3 Qualities of an Effective Tutor
For my very first blog on this new site I was back and forth over what I wanted my first message to be. Then, over the past few weeks, I talked to various parents who said the tutor they hired for their SAT/ACT test prep was not as effective as they had hoped. This mirrors my own experiences this past year in which I have gotten a record number of clients who hired me after already going through one or two other tutors unsuccessfully. Here are the top three things to look for when hiring a tutor.
1. Knowledge of material: Believe it or not, there are a lot of tutors out there who, while smart, do not have an incredible grasp of the material. They are more or less administering work and checking answers off a key. In some instances they cannot effectively explain to the student how or why something is wrong without following the formulaic answer explanation that may or may not make sense to students. Moreover, there are a lot of specific quirks and nuances to the test that only experienced tutors who have worked with the test exhaustively can notice. This knowledge is also key to being able to interact with students, which brings me to my next point;
2. Interaction with students: The tutor needs to be able to relate to the student and be able to gain an understanding of how the student works. This is key for an effective tutor to be able to customize the teaching style that fits the student's personality. Also, it's important that the student "buy in" to the tutor's program. If there is no "buy in" the efficiency of the tutoring could suffer significantly. I taught a student that came to me after a year of tutoring and $12,000 later with a company prep company. The student and teacher both didn't get along, and there was no communication taking place to address the issue. The problem only a few months to prep for a serious run at the SAT.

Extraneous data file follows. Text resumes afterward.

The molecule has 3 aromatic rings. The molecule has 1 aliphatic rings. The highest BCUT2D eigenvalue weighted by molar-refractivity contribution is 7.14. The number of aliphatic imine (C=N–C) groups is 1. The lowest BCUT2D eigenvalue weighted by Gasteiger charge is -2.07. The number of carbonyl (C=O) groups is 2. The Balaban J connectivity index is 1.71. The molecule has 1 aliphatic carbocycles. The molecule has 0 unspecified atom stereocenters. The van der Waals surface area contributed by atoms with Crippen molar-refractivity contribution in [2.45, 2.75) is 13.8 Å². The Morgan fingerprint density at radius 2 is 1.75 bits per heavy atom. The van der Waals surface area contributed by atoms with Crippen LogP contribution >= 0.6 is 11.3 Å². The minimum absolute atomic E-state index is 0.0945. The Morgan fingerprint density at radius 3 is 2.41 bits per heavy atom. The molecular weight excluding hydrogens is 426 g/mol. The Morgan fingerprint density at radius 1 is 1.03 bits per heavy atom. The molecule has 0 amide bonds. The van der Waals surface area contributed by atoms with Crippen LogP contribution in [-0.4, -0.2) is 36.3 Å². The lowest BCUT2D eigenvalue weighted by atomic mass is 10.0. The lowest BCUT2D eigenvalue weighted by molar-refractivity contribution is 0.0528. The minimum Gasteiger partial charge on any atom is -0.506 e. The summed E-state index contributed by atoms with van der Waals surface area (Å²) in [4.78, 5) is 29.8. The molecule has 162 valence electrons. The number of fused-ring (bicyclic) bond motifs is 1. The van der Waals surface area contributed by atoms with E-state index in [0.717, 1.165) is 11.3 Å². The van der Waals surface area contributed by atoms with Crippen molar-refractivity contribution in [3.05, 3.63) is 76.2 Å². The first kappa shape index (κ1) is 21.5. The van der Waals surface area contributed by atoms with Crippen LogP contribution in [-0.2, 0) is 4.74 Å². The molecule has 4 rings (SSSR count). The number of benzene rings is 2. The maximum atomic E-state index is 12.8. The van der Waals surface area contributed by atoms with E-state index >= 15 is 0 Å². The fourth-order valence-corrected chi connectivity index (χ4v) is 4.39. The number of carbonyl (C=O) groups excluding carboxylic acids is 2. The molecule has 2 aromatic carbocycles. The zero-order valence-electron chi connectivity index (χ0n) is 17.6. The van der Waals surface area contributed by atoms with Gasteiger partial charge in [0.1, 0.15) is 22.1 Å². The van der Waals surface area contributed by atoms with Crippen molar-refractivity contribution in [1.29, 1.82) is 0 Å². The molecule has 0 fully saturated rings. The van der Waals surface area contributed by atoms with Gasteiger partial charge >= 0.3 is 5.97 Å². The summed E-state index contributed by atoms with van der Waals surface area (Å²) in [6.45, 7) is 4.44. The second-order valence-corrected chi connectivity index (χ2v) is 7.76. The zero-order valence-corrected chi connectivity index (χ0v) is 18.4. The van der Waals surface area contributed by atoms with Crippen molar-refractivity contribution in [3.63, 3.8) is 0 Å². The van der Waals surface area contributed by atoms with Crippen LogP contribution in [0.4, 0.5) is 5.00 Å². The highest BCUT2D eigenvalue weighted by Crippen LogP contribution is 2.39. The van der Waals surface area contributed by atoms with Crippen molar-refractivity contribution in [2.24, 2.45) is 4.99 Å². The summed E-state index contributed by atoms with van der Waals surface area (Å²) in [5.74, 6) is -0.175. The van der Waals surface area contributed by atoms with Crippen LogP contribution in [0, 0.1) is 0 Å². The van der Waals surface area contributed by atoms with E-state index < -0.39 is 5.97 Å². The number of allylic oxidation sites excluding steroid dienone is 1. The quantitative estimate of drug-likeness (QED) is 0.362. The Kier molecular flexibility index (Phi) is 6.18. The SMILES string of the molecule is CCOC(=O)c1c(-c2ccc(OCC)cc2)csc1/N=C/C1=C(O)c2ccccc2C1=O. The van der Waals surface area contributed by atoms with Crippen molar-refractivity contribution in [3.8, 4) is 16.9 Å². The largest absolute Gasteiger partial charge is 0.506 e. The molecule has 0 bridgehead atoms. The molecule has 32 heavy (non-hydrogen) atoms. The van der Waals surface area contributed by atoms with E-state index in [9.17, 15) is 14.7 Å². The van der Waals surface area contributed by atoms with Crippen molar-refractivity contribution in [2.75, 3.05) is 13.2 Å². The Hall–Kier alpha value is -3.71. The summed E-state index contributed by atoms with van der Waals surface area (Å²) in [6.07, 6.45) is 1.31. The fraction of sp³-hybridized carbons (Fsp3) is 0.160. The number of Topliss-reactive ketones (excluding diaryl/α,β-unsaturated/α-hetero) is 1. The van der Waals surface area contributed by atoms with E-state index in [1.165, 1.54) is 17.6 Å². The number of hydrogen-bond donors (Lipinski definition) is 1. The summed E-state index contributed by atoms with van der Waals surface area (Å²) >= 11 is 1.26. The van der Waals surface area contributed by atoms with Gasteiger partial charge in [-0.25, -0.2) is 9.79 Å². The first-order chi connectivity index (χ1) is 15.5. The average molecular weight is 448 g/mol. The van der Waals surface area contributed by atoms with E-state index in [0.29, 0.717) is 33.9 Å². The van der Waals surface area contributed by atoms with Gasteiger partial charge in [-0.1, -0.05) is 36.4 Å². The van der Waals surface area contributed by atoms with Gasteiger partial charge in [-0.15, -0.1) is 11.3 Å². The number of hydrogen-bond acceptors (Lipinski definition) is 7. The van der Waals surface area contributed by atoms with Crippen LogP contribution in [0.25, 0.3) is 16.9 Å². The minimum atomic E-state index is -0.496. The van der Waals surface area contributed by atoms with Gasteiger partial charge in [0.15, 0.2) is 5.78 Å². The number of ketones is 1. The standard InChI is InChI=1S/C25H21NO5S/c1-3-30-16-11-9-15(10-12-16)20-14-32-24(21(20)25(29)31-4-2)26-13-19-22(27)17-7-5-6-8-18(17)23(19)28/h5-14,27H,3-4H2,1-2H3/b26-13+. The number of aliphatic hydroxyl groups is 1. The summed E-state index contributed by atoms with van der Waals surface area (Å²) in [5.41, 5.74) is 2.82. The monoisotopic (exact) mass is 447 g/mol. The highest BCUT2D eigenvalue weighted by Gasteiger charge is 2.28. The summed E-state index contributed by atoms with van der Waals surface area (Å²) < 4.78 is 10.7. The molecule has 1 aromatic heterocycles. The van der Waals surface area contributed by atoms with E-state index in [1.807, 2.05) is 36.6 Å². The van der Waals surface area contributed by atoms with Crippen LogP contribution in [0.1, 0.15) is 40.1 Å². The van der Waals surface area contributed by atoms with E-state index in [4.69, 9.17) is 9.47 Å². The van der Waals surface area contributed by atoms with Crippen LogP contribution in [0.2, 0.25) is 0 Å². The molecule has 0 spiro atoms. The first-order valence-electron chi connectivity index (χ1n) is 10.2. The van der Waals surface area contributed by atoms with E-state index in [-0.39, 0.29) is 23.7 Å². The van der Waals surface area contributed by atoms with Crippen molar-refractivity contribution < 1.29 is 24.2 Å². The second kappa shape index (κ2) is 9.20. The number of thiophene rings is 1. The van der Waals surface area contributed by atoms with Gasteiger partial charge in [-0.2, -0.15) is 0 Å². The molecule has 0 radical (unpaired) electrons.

3. Addressing test taking anxiety: In some of my conversations with parents recently the thing I've heard cited as a constant weakness of a student is "my <son/daughter> doesn't take tests well." A good tutor should almost treat all students with the assumption that they cannot take tests well and be able to help with this to some extent or at least have ways to allieviate the problem. Some anxieties are more extreme than others and require a lot of effort to overcome, but in my experience, most test-taking anxieties can be overcome with practice.
These would be my top considerations for parents as they evaluate tutors. Try to have a conversation with the teacher or hire them for a class or two to evaluate their performance. I always welcome parents to call me to get my thoughts or second opinion whether or not they hire me. I'm always happy to share my experiences. Afterall, students only get a limited amount of time to prepare for the SAT/ACT, and not hiring the right person the first time could be very detrimental. Have a great holiday everyone!